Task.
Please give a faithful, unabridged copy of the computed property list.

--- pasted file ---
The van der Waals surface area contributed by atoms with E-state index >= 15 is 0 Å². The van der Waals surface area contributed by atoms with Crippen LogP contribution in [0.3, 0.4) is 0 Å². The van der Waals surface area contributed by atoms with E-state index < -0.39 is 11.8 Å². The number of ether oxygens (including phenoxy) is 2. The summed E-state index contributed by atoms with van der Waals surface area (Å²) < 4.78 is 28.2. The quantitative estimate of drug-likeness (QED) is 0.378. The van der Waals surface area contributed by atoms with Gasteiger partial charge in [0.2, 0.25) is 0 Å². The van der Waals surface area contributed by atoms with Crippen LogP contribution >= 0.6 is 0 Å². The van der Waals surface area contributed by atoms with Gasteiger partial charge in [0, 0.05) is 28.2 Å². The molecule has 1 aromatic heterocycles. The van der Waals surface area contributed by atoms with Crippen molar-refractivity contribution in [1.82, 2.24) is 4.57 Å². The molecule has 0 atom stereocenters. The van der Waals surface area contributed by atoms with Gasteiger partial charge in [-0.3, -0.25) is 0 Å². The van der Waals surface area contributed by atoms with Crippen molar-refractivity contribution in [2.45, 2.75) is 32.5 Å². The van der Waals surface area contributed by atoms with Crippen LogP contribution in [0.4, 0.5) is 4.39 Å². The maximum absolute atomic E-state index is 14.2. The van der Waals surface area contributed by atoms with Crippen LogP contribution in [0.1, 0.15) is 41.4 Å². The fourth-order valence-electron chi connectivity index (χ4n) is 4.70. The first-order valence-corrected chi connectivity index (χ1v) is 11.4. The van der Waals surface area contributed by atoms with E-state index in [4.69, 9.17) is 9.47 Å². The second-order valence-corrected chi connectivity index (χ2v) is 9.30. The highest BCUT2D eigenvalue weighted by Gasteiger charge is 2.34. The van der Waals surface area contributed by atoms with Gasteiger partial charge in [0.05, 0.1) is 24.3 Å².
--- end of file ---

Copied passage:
The van der Waals surface area contributed by atoms with E-state index >= 15 is 0 Å². The van der Waals surface area contributed by atoms with Crippen LogP contribution in [0.3, 0.4) is 0 Å². The van der Waals surface area contributed by atoms with E-state index < -0.39 is 11.8 Å². The number of ether oxygens (including phenoxy) is 2. The summed E-state index contributed by atoms with van der Waals surface area (Å²) < 4.78 is 28.2. The quantitative estimate of drug-likeness (QED) is 0.378. The van der Waals surface area contributed by atoms with Gasteiger partial charge in [0.2, 0.25) is 0 Å². The van der Waals surface area contributed by atoms with Crippen LogP contribution >= 0.6 is 0 Å². The van der Waals surface area contributed by atoms with Gasteiger partial charge in [0, 0.05) is 28.2 Å². The molecule has 1 aromatic heterocycles. The van der Waals surface area contributed by atoms with Crippen molar-refractivity contribution in [1.82, 2.24) is 4.57 Å². The molecule has 0 atom stereocenters. The van der Waals surface area contributed by atoms with Gasteiger partial charge in [-0.3, -0.25) is 0 Å². The van der Waals surface area contributed by atoms with Crippen molar-refractivity contribution in [2.45, 2.75) is 32.5 Å². The van der Waals surface area contributed by atoms with Crippen LogP contribution in [0.4, 0.5) is 4.39 Å². The maximum absolute atomic E-state index is 14.2. The van der Waals surface area contributed by atoms with Crippen LogP contribution in [0.1, 0.15) is 41.4 Å². The fourth-order valence-electron chi connectivity index (χ4n) is 4.70. The first-order valence-corrected chi connectivity index (χ1v) is 11.4. The van der Waals surface area contributed by atoms with E-state index in [4.69, 9.17) is 9.47 Å². The second-order valence-corrected chi connectivity index (χ2v) is 9.30. The highest BCUT2D eigenvalue weighted by Gasteiger charge is 2.34. The van der Waals surface area contributed by atoms with Gasteiger partial charge in [0.05, 0.1) is 24.3 Å².